If you feel that your child is at risk of immediate and irreparable harm, Delaware Family Court can grant emergency custody to a parent under emergency circumstances by filing a Motion and Affidavit for Emergency Ex Parte (without notice to the other party) Order or a Motion for Interim (Temporary) Relief or a Protection from Abuse.


What is immediate and irreparable harm?

This concept is often confused with, “general conflict”, with the other parent. Circumstances surrounding immediate and irreparable harm must be severe. Below is how the court will define these terms:

  • Harm: loss of or damage to a person’s right, property, or physical or mental wellbeing.
  • Immediate: Action is or must be taken either instantly or without any considerable loss of time
  • Irreparable: Harm is impossible to repair, remedy, or undo. Typical irreparable harm is not remediable by monetary compensation.


Situations including immediate and irreparable harm can be

  • Certain pending criminal charges involving a child,
  • Department of Family Services (DFS) investigation,
  • Lack of stable housing
  • Enrollment in an in-patient drug or alcohol program,
  • Current or ongoing physical or sexual abuse,
  • Neglect,
  • Medical Emergencies,
  • Driving under the influence with a child,
  • Residing with a registered sex offender.


Situations which are not considered to be  immediate and irreparable harm include:

  • Disagreeing with a spouse or not approving of their new spouse,
  • Missed child support payments,
  • Late to pickups/drop-offs,
  • Minor and common childhood illnesses,
  • Significant amount of time has passed since the event occurred with no indication that the harm will reoccur.


What do I need to file?

Filing for emergency custody of your child requires the Court to have entered a custody order. As an emergency filing, you are asking for this order to be modified or ask the Court to establish a custody order. If you have a previous custody order in place, you will need to file a Petition to Modify Custody. If you want a custody order to be established by the Court, you will need to file a Petition for Custody. Both petitions must be filed with a Custody, Visitation, and Guardianship Disclosure Report and a Custody Separate Statement and Information Sheet. Depending on your situation, additional forms are necessary when filing. Please check the Family Court website or Child Custody Instructions Packet (link).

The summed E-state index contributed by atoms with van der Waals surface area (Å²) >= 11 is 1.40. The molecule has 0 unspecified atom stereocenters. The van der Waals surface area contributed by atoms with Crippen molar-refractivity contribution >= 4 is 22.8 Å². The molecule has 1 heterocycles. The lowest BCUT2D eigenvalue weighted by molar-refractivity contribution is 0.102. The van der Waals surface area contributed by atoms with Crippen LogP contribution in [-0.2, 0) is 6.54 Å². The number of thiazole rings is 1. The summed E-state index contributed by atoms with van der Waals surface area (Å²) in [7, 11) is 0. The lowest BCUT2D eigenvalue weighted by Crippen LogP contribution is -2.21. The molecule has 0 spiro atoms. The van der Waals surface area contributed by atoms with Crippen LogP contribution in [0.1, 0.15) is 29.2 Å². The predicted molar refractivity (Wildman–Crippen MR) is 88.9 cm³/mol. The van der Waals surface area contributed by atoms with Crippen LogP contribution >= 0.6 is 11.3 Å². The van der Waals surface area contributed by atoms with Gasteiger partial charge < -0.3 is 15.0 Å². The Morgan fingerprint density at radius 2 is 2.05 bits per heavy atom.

A petition for custody or a petition to modify custody is considered a civil filing and costs $90 to file plus an additional $10 charge for the Court Security Assessment.


How do I get emergency custody?

To gain emergency custody, you will need to file a motion with the Family Court for emergency custody. The emergency motions require a petition. This petition can include a Petition for Custody, Petition for PFA, Petition for Guardianship, etc.

Once determined which petition to file, you can file a Motion and Affidavit for an Emergency Ex Parte Order. The emergency motion requires:

1) why the Court should proceed without giving notice to the other parent;

2) that immediate and irreparable harm will result if the motion is not granted and explain what the immediate and irreparable harm is.

After reviewing the emergency motion, the Court can grant, deny and/or schedule the matter for a hearing. The Court usually rules on emergency motions the same day. If an emergency motion is granted, a full hearing must be held within fifteen (15) days to provide the opposing party the opportunity to be heard.

You can also file a Motion for Interim Relief in which the Court can grant a temporary order that would be in place until a full hearing can be held. The Motion for Interim Relief will not be granted until the opposing party has been served with the Motion and given time to respond to it. This can take days or weeks.

You can also request a Protection from Abuse (PFA) order, commonly known as a restraining order, for yourself and your child if domestic violence or abuse has occurred or is very likely to occur. A PFA can address custody on a temporary basis, usually up to one (1) year. A PFA can be requested by filing a Petition for Order of Protection from Abuse and Information Sheet.

If you believe you are in immediate danger of abuse, you may request an emergency hearing the same day. An emergency PFA requires an explanation that immediate and irreparable harm will result if the emergency relief is not granted and an explanation of what the immediate and irreparable harm is. Depending on your situation, additional forms are necessary when filing an emergency PFA.

A PFA with a PFA request to address custody can be filed alone or with a petition for custody or petition to modify custody. There is never a cost for seeking a PFA, including when filing with a petition. The Family Court has created an information packet to help understand custody (link) and PFA’s (link). Be sure to check back, we will be writing on PFAs in the future.


Contact Us Today 

This post is not meant to be exhaustive, but a brief overview of maneuvering through Family Court. The process of filing for emergency custody can add additional stress to an already tough situation. Contact WhitbeckBennett by calling 800-516-3964 or by emailing clientservices@wblaws.com, to connect with an experienced attorney in your area who can guide you through the process.


Vernon Vassallo

Vernon Vassallo

Associate Attorney

Vernon Vassallo joined WhitbeckBennett after serving as a Judicial Law Clerk to Judge Natalie J. Haskins and Judge Felice G. Kerr of Delaware Family Court. Vernon has deep roots in the Delaware community, graduated from Delaware Law School in 2021, working for the Grand Opera House, volunteering with a low-income tax clinic in Delaware, and serving the Office of United States Senator Thomas R. Carper. To learn more about Mr. Vassallo, click here.